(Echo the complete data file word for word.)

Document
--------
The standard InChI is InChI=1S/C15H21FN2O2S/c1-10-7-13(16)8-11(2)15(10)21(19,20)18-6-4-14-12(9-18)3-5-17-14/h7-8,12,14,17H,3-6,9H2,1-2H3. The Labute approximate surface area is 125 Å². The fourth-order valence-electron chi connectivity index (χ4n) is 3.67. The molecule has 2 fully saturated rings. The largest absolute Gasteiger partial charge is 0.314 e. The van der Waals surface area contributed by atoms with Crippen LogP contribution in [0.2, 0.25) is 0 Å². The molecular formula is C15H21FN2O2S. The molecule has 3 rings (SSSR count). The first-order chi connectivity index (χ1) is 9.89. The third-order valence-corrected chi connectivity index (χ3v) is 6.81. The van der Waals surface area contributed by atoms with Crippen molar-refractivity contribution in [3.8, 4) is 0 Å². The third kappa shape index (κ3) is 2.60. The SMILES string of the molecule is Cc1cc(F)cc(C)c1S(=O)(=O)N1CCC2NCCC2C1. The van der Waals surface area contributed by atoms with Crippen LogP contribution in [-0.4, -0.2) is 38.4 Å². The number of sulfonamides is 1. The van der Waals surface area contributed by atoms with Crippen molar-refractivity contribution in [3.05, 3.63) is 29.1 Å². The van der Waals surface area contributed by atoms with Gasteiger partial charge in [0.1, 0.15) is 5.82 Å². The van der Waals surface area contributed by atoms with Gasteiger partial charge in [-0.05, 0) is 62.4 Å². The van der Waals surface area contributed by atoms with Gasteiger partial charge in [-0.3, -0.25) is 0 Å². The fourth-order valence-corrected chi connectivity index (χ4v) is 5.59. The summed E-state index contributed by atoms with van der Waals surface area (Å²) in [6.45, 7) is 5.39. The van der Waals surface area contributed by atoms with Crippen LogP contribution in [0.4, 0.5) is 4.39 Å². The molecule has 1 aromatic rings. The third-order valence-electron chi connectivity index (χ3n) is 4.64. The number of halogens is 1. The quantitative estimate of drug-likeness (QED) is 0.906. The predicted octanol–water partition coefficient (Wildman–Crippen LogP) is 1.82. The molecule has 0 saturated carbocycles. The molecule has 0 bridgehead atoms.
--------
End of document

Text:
The standard InChI is InChI=1S/C15H21FN2O2S/c1-10-7-13(16)8-11(2)15(10)21(19,20)18-6-4-14-12(9-18)3-5-17-14/h7-8,12,14,17H,3-6,9H2,1-2H3. The Labute approximate surface area is 125 Å². The fourth-order valence-electron chi connectivity index (χ4n) is 3.67. The molecule has 2 fully saturated rings. The largest absolute Gasteiger partial charge is 0.314 e. The van der Waals surface area contributed by atoms with Crippen LogP contribution in [0.2, 0.25) is 0 Å². The molecular formula is C15H21FN2O2S. The molecule has 3 rings (SSSR count). The first-order chi connectivity index (χ1) is 9.89. The third-order valence-corrected chi connectivity index (χ3v) is 6.81. The van der Waals surface area contributed by atoms with Crippen molar-refractivity contribution in [3.8, 4) is 0 Å². The third kappa shape index (κ3) is 2.60. The SMILES string of the molecule is Cc1cc(F)cc(C)c1S(=O)(=O)N1CCC2NCCC2C1. The van der Waals surface area contributed by atoms with Crippen LogP contribution in [-0.4, -0.2) is 38.4 Å². The number of sulfonamides is 1. The van der Waals surface area contributed by atoms with Crippen molar-refractivity contribution in [3.05, 3.63) is 29.1 Å². The van der Waals surface area contributed by atoms with Gasteiger partial charge in [0.1, 0.15) is 5.82 Å². The van der Waals surface area contributed by atoms with Gasteiger partial charge in [-0.05, 0) is 62.4 Å². The van der Waals surface area contributed by atoms with Gasteiger partial charge in [-0.3, -0.25) is 0 Å². The fourth-order valence-corrected chi connectivity index (χ4v) is 5.59. The summed E-state index contributed by atoms with van der Waals surface area (Å²) in [6.45, 7) is 5.39. The van der Waals surface area contributed by atoms with Crippen LogP contribution in [0.4, 0.5) is 4.39 Å². The molecule has 1 aromatic rings. The third-order valence-electron chi connectivity index (χ3n) is 4.64. The number of halogens is 1. The quantitative estimate of drug-likeness (QED) is 0.906. The predicted octanol–water partition coefficient (Wildman–Crippen LogP) is 1.82. The molecule has 0 saturated carbocycles. The molecule has 0 bridgehead atoms.